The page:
To illustrate horizontal redundancy, assume that a first reference is directed to a car and that a second reference is directed to a truck. Horizontal redundancy would exist if they are both applied against a claim that recites a vehicle with four wheels, unless the petitioner were able to furnish an explanation of how the first reference more closely satisfies the claim in some respects than the second reference, and vice versa. That is, in describing horizontal redundancy, the PTAB noted that “[a]ll of the myriad references relied on provide essentially the same teaching to meet the same claim limitation, and the associated arguments do not explain why one reference more closely satisfies the claim limitation at issue in some respects than another reference, and vice versa.” Slip op., p. 3, ll. 11-14.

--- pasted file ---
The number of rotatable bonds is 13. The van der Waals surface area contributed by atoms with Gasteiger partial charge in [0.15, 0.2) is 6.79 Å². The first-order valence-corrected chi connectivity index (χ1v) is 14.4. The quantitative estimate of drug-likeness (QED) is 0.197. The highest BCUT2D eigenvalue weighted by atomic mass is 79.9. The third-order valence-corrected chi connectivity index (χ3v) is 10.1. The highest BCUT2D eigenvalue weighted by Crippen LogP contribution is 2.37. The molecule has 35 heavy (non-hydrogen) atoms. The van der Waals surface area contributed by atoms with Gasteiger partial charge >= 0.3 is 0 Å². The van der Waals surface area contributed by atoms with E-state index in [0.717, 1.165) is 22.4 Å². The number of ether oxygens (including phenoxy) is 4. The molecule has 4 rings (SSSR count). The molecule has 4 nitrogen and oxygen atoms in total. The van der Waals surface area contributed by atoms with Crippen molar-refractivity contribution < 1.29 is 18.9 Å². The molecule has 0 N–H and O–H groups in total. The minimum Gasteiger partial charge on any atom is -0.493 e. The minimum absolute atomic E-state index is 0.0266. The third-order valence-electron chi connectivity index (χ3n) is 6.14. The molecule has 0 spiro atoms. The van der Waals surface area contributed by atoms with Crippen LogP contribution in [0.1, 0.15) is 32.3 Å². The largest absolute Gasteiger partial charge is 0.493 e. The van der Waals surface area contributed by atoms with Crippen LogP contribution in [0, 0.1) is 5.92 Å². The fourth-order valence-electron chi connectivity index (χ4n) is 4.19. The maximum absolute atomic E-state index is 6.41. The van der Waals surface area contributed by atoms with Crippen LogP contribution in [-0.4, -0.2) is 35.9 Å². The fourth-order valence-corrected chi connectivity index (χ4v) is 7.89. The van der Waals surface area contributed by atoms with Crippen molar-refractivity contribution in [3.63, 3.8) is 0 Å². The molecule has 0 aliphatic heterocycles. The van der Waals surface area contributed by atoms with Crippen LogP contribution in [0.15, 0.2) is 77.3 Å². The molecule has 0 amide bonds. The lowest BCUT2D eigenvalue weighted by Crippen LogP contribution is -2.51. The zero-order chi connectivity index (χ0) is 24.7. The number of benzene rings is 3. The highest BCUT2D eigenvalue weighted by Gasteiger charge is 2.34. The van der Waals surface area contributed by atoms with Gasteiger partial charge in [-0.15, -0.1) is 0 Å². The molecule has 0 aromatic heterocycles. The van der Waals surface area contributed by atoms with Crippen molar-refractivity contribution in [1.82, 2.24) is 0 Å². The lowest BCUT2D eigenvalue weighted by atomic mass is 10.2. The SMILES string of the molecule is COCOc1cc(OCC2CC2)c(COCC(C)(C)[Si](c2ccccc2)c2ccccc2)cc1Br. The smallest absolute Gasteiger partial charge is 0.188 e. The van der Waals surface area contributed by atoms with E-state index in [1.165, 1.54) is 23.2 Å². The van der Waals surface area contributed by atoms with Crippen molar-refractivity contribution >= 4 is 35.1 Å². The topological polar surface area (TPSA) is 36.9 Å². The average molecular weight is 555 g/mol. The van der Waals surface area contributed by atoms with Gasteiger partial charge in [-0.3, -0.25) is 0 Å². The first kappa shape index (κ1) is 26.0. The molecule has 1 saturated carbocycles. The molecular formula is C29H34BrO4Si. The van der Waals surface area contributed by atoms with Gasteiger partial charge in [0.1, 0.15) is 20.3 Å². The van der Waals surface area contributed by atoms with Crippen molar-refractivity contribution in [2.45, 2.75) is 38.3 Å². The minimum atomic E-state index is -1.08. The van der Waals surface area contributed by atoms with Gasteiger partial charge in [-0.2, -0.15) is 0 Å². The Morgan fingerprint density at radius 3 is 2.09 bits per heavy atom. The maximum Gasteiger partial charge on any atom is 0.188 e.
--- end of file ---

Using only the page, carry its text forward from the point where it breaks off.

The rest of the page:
Vertical redundancy exists where there is assertion of an additional prior art reference to support another ground of unpatentability when a base ground already has been asserted against the same claim without the additional reference and the Petitioner has not explained what the relative strengths and weaknesses of each ground are. For example, where a petition relies upon references A, B, and C as prior art, simultaneously applied rejections of a single claim based on A, A+B, and A+C would be vertically redundant. In this example, reference A is used in an anticipation rejection of the claims (i.e., the “base ground”), while references B and C are included in two additional obviousness type rejections (i.e., grounds with additional references). Hearkening back to a slightly modified version of the example earlier referenced, assume the first reference is directed to a car with four wheels and the second reference is directed to a truck with eight wheels. Vertical redundancy would exist if the first reference were applied alone (anticipatory) and in combination (obvious) against a claim reciting a vehicle with four wheels.